Environment

EC’s contracting parties to cap pollution from plants

Published

January 7, 2016

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Published:

January 7, 2016

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Bosnia and Herzegovina, Kosovo*, Macedonia, Serbia and Ukraine submitted national emission reduction plans (NERPs) to the Energy Community (EC) Secretariat by the deadline of end-2015.

This marks a highly important milestone in preparing for the implementation of the Large Combustion Plants Directive (as amended by Decision 2013/05/MC-EnC of the Ministerial Council), which is to commence on January 1, 2018. The directive sets maximum limits for three pollutants (sulphur dioxide, nitrogen oxides and dust), EC said. The NERPs, as an implementation option, set overall ceilings for the conglomerate of combustion plants brought under their scope, according to the press release.

The secretariat has nine months to analyze the plans and provide comments, if necessary. Furthermore, the directive allows operators of combustion plants to subject their installations to the so-called limited lifetime derogation via a written declaration by the same deadline. This means that for a maximum of 20,000 operational hours between January 1, 2018, and December 31, 2023, the plant can be kept in operation while not meeting the emission limit values of the Large Combustion Plants Directive. However, once the hours limit is reached or, in any case, from January 1, 2024, the facility must either be shut down or continue operating as a new plant – and meet the more stringent requirements on emissions into the air. Bosnia and Herzegovina, Montenegro, Serbia and Ukraine informed the secretariat of such written declarations by operators in their territories. The EC Ministerial Council has to approve the list of opted-out plants.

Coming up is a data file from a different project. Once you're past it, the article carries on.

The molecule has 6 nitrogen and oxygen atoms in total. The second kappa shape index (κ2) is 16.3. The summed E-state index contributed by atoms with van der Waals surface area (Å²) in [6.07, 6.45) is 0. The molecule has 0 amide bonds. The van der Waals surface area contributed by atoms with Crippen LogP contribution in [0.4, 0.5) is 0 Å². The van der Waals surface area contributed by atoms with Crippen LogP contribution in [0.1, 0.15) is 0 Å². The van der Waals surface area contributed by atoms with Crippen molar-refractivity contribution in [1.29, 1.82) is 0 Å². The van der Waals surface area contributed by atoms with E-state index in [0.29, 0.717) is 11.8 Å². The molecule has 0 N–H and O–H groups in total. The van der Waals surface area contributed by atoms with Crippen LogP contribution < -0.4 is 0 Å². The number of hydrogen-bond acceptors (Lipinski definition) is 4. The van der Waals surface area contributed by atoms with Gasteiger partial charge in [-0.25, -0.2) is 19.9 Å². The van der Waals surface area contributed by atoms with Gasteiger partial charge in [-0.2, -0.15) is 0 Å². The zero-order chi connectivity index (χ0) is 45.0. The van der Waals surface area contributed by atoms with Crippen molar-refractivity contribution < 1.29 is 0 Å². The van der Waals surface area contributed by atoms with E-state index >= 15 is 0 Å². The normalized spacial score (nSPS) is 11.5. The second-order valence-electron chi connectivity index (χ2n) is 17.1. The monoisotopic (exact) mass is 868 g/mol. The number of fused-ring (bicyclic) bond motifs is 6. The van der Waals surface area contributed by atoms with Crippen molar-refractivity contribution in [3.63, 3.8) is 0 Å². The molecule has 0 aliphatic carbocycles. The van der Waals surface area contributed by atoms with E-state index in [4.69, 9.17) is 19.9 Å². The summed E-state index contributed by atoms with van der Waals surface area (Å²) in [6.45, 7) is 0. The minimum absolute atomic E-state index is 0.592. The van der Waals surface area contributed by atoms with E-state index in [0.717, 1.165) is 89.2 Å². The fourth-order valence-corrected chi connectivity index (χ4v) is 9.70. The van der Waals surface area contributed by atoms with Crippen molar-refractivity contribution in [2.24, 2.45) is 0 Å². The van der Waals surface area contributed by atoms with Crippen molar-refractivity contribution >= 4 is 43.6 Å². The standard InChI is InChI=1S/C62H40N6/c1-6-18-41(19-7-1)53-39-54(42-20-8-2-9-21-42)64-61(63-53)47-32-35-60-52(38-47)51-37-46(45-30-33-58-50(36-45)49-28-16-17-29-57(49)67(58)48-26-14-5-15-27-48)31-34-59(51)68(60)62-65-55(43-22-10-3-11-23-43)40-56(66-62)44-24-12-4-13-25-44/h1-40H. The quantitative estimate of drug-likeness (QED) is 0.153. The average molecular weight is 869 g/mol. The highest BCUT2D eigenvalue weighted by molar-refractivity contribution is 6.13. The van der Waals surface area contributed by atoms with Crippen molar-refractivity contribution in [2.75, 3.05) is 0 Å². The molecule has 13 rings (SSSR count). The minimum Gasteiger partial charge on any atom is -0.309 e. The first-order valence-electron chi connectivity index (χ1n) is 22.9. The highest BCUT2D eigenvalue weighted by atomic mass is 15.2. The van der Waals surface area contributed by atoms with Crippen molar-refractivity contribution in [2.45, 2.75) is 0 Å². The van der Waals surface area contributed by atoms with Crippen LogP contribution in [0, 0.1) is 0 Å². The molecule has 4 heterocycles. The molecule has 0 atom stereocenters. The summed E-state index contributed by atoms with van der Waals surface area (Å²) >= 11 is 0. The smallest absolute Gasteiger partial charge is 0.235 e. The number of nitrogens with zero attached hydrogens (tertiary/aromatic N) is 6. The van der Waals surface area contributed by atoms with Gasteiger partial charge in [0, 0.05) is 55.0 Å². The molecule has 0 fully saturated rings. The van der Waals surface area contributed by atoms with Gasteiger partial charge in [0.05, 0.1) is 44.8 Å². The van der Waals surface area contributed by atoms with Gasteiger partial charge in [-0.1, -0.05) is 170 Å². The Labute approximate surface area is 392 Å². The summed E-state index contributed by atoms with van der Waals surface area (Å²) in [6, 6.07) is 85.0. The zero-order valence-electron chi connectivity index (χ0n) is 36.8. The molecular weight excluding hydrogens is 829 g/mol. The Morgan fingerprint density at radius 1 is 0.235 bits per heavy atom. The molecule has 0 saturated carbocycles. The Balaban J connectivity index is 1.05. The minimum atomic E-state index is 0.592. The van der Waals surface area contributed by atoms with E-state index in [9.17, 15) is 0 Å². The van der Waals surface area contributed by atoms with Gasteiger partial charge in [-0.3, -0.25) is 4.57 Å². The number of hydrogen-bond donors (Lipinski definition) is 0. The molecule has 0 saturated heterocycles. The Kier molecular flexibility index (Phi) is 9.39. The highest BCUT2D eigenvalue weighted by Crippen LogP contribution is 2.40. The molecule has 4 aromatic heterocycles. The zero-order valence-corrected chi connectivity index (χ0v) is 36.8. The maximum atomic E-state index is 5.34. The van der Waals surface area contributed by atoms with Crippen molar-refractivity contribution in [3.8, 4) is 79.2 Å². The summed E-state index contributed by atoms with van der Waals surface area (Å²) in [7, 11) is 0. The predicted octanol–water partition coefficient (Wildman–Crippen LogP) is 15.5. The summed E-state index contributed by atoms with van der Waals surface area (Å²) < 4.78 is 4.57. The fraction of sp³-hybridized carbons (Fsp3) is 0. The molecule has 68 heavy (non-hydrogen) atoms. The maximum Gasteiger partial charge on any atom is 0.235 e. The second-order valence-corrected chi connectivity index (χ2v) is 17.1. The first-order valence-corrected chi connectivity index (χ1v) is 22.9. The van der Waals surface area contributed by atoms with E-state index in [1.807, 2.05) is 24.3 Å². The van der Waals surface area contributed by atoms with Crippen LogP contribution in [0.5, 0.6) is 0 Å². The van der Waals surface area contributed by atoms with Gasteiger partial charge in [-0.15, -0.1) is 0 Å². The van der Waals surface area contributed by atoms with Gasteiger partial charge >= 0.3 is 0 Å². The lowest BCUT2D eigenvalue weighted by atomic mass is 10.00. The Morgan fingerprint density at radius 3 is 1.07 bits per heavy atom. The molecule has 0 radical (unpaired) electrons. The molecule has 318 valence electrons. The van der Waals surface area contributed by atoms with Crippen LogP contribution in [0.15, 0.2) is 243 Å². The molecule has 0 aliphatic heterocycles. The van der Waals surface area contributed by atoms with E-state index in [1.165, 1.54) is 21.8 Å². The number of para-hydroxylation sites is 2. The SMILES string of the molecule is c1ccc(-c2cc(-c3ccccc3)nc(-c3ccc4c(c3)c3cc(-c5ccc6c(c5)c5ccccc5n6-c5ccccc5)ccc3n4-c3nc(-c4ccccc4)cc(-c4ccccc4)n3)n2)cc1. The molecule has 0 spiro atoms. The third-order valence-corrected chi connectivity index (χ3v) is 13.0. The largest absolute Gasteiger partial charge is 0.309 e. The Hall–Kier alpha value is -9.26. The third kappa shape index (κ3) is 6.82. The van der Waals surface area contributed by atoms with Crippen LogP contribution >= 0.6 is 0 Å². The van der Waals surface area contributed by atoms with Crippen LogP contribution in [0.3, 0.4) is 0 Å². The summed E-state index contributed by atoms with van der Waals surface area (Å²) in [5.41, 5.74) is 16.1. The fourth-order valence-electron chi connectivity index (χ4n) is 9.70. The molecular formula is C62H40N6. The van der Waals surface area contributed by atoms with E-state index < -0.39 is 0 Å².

* This designation is without prejudice to positions on status and is in line with UNSCR 1244/99 and the ICJ Opinion on the Kosovo declaration of independence.

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